Story of Recovery – Rachel Beehler

Rachel Beehler had always been a straight-A student. She came from a stable middle-class family in a safe suburban town.

But she also struggled with substance abuse.

Part of that stemmed from the depression Beehler started feeling in junior high. At first she self-harmed to cope. Using drugs and alcohol soon became her new outlet.

“The first time I smoked I thought this is it. I found something I didn’t even know I was searching for,” Beehler said. It was the first time she could remember feeling comfortable in her own skin and with her surroundings.

“I drove home that night figuring out how I was going to get high again, what drugs I was going to get for my stash.”

Soon her grades began to suffer. Dropping below straight A’s was supposed to be one of her absolutes for stopping her drug use, but when she reached it Beehler found that she couldn’t. By the time she entered treatment at Fairbanks, Beehler was in the midst of getting expelled from her high school and in legal trouble because of her substance abuse.

“That was the big push (toward getting into treatment),” she said. “That’s when I knew it was serious.”

Beehler learned about Hope Academy – the recovery high school supported by Fairbanks – while in treatment and enrolled after her discharge.

“I wouldn’t have graduated without Hope Academy,” she said. “Not only did I still get my high school education, but I was with people who understood the disease of addiction. Before, I had teachers who either didn’t know what I was going through, didn’t understand or didn’t care.”

It was important to Beehler’s recovery to be around peers who knew what she was experiencing.

“I didn’t have to go back to my old environment, to those I used to get high with or buy my drugs from,” she said.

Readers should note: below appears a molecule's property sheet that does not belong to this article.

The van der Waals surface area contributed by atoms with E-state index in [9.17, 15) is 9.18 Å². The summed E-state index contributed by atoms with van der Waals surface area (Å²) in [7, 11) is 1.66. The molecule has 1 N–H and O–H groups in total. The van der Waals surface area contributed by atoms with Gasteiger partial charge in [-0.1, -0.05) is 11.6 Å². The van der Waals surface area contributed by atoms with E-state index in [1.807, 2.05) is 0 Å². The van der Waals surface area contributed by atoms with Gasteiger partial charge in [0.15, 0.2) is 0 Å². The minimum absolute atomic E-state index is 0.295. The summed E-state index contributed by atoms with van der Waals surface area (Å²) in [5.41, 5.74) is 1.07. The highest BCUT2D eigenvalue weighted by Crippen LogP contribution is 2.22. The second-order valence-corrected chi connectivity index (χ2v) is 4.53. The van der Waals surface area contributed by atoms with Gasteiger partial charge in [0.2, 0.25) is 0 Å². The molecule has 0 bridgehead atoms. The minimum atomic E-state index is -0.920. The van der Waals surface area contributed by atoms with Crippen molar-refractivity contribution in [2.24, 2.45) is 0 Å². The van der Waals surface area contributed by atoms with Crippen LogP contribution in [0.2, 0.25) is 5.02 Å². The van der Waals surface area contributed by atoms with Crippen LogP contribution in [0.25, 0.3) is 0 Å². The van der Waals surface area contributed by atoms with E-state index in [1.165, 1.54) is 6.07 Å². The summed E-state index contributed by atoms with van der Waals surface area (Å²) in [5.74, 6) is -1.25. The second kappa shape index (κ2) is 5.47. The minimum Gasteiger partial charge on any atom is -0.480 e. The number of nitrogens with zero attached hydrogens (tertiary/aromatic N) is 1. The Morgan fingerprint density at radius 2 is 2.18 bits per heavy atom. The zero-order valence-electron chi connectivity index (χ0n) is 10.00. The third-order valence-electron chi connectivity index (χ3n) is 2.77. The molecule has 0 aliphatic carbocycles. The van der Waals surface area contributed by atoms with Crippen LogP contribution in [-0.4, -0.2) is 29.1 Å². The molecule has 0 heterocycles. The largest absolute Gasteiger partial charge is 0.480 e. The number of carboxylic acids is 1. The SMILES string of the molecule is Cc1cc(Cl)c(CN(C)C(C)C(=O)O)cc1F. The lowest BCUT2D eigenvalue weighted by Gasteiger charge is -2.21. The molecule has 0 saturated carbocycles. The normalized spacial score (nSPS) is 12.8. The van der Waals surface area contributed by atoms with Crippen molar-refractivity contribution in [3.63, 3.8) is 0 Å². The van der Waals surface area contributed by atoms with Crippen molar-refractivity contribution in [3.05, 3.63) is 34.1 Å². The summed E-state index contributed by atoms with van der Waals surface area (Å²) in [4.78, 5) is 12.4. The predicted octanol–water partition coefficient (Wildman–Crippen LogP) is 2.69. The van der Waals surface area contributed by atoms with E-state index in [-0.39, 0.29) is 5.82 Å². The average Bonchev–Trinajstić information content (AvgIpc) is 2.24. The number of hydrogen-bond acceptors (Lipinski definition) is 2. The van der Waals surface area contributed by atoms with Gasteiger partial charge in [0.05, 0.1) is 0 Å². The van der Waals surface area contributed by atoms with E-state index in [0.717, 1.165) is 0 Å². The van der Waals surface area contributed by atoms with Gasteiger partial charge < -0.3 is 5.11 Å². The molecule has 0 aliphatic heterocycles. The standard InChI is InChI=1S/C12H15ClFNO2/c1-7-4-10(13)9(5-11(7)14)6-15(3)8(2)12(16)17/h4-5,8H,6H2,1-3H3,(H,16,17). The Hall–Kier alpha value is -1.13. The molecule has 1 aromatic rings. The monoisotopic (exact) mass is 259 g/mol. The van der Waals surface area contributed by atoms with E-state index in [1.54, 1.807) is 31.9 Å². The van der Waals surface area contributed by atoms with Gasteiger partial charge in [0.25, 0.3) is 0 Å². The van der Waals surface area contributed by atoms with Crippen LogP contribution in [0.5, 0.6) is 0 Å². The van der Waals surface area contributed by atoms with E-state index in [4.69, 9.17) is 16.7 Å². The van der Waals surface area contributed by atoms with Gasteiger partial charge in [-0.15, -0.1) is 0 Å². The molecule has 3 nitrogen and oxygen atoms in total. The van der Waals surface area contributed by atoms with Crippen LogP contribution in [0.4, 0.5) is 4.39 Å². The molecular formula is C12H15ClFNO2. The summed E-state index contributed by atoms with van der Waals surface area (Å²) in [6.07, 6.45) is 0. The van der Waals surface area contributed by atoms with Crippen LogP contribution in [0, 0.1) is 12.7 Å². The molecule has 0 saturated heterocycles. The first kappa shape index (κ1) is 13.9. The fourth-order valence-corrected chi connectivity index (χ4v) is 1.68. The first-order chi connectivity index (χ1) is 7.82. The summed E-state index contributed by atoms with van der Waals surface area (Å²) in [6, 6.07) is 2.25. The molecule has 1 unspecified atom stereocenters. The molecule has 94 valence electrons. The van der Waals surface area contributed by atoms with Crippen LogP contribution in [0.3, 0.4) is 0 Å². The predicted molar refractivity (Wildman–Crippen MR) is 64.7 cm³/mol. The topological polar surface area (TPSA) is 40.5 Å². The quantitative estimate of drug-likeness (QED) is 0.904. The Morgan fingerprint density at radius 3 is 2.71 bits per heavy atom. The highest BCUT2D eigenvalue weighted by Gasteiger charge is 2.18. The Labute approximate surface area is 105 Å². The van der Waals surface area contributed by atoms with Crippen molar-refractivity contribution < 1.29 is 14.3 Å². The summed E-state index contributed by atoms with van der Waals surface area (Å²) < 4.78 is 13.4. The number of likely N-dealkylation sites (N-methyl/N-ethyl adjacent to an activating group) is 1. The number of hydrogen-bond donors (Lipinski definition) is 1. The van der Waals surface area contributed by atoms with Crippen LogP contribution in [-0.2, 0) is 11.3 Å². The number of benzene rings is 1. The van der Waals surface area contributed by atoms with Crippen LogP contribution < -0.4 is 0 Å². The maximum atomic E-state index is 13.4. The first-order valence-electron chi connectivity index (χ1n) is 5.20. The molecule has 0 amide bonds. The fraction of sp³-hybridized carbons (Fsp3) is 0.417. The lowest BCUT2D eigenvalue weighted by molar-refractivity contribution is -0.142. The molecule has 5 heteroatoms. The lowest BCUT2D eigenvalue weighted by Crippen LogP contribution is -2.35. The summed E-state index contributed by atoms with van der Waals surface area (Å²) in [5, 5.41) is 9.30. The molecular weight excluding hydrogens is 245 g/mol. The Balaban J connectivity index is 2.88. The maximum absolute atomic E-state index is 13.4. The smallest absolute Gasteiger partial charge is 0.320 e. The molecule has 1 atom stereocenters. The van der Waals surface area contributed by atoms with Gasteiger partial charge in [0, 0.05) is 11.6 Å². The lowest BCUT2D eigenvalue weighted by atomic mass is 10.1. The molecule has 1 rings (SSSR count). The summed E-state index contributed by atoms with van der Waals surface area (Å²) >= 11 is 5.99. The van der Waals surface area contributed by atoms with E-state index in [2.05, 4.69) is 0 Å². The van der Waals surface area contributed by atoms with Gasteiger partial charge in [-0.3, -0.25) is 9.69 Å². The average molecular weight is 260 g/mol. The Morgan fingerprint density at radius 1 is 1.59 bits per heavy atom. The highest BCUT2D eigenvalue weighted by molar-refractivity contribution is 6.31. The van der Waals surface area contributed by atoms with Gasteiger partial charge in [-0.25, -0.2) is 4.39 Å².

Her time at Hope Academy also helped her realize who substance abuse can affect.

“While I was getting sober, I had to accept the fact that people with addiction issues are not always raggedy people living under bridges,” Beehler said. “Hope Academy was the basis for me seeing there are many others from all walks of life – including myself – who have issues with this. Before I had all these justifications for why I couldn’t possibly be an addict.”

After graduating from Hope Academy, Beehler enrolled at Ivy Tech before earning an associate of arts degree, with high honors, from College of DuPage. She followed that with a bachelor of arts in psychology and sociology, along with a certificate in criminology, from Northern Illinois University.

This fall she started graduate school at the University of Michigan to pursue a master’s of social work, concentrating in interpersonal practice and mental health. Specifically Beehler wants to work with those who have substance use disorder and at-risk youth.

“I’ve always known I wanted to help people, but it took years for me to build the confidence to think I actually could,” she said.

Meantime, Beehler continues to work her recovery program, attending meetings, having a sponsor and sponsoring others.

“I’ve accepted the fact that I’m not one of those people who can have a glass of wine and wake up and go to work the next morning,” she said. “I’m never going to be one of those people. I’ve accepted that I have a different life path, and that’s OK.”